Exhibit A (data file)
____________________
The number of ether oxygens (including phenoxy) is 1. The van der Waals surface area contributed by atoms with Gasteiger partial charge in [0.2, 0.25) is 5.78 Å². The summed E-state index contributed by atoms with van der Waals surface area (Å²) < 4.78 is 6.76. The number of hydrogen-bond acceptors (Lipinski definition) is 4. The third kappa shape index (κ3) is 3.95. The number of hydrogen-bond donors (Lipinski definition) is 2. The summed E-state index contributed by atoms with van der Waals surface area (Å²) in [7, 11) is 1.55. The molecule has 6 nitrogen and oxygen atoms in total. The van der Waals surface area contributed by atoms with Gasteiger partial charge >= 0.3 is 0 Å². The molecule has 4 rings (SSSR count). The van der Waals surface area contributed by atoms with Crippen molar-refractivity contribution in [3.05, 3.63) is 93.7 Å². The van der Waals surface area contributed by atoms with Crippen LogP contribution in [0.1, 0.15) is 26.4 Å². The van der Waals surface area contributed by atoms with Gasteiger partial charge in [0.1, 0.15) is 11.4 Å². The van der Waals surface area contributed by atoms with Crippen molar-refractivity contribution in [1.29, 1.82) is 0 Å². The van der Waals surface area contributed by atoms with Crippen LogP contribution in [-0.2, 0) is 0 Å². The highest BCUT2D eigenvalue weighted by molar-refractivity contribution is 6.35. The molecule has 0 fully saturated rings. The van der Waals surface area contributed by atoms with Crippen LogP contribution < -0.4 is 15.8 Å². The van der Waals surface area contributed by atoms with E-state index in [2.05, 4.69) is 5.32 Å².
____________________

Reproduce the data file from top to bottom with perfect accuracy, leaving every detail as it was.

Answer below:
The number of ether oxygens (including phenoxy) is 1. The van der Waals surface area contributed by atoms with Gasteiger partial charge in [0.2, 0.25) is 5.78 Å². The summed E-state index contributed by atoms with van der Waals surface area (Å²) < 4.78 is 6.76. The number of hydrogen-bond acceptors (Lipinski definition) is 4. The third kappa shape index (κ3) is 3.95. The number of hydrogen-bond donors (Lipinski definition) is 2. The summed E-state index contributed by atoms with van der Waals surface area (Å²) in [7, 11) is 1.55. The molecule has 6 nitrogen and oxygen atoms in total. The van der Waals surface area contributed by atoms with Gasteiger partial charge >= 0.3 is 0 Å². The molecule has 4 rings (SSSR count). The van der Waals surface area contributed by atoms with Crippen molar-refractivity contribution in [3.05, 3.63) is 93.7 Å². The van der Waals surface area contributed by atoms with Crippen LogP contribution in [0.1, 0.15) is 26.4 Å². The van der Waals surface area contributed by atoms with Gasteiger partial charge in [0.1, 0.15) is 11.4 Å². The van der Waals surface area contributed by atoms with Crippen molar-refractivity contribution in [1.29, 1.82) is 0 Å². The van der Waals surface area contributed by atoms with Crippen LogP contribution in [-0.2, 0) is 0 Å². The highest BCUT2D eigenvalue weighted by molar-refractivity contribution is 6.35. The molecule has 0 fully saturated rings. The van der Waals surface area contributed by atoms with Crippen LogP contribution < -0.4 is 15.8 Å². The van der Waals surface area contributed by atoms with E-state index in [2.05, 4.69) is 5.32 Å².